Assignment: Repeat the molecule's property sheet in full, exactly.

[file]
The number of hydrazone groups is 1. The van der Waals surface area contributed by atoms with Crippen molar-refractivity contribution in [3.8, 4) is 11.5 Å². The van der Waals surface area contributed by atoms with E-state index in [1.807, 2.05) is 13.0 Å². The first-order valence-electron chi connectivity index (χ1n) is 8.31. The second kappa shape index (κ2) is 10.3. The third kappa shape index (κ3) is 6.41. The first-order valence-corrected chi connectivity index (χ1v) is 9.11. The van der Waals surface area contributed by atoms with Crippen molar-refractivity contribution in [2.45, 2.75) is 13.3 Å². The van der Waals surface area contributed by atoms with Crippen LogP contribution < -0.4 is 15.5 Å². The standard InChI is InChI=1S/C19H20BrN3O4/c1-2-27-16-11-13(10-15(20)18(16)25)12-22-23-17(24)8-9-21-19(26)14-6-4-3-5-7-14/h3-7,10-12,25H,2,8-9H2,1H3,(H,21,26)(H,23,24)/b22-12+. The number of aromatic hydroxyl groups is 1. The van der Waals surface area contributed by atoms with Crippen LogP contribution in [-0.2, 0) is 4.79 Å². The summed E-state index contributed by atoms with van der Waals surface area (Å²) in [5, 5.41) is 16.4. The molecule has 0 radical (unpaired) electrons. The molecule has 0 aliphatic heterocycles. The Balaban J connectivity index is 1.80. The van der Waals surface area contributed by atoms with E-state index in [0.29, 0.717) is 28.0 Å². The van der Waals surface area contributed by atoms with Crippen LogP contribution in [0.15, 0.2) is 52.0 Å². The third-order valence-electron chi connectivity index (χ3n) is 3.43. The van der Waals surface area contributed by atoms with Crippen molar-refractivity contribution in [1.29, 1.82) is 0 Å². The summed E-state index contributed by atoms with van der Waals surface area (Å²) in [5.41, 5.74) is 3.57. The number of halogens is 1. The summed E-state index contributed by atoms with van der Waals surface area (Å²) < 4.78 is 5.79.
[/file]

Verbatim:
The number of hydrazone groups is 1. The van der Waals surface area contributed by atoms with Crippen molar-refractivity contribution in [3.8, 4) is 11.5 Å². The van der Waals surface area contributed by atoms with E-state index in [1.807, 2.05) is 13.0 Å². The first-order valence-electron chi connectivity index (χ1n) is 8.31. The second kappa shape index (κ2) is 10.3. The third kappa shape index (κ3) is 6.41. The first-order valence-corrected chi connectivity index (χ1v) is 9.11. The van der Waals surface area contributed by atoms with Crippen molar-refractivity contribution in [2.45, 2.75) is 13.3 Å². The van der Waals surface area contributed by atoms with Crippen LogP contribution < -0.4 is 15.5 Å². The standard InChI is InChI=1S/C19H20BrN3O4/c1-2-27-16-11-13(10-15(20)18(16)25)12-22-23-17(24)8-9-21-19(26)14-6-4-3-5-7-14/h3-7,10-12,25H,2,8-9H2,1H3,(H,21,26)(H,23,24)/b22-12+. The number of aromatic hydroxyl groups is 1. The van der Waals surface area contributed by atoms with Crippen LogP contribution in [-0.2, 0) is 4.79 Å². The summed E-state index contributed by atoms with van der Waals surface area (Å²) in [5, 5.41) is 16.4. The molecule has 0 radical (unpaired) electrons. The molecule has 0 aliphatic heterocycles. The Balaban J connectivity index is 1.80. The van der Waals surface area contributed by atoms with E-state index in [0.29, 0.717) is 28.0 Å². The van der Waals surface area contributed by atoms with Crippen LogP contribution in [0.15, 0.2) is 52.0 Å². The third-order valence-electron chi connectivity index (χ3n) is 3.43. The van der Waals surface area contributed by atoms with Crippen molar-refractivity contribution in [1.29, 1.82) is 0 Å². The summed E-state index contributed by atoms with van der Waals surface area (Å²) in [5.41, 5.74) is 3.57. The number of halogens is 1. The summed E-state index contributed by atoms with van der Waals surface area (Å²) < 4.78 is 5.79.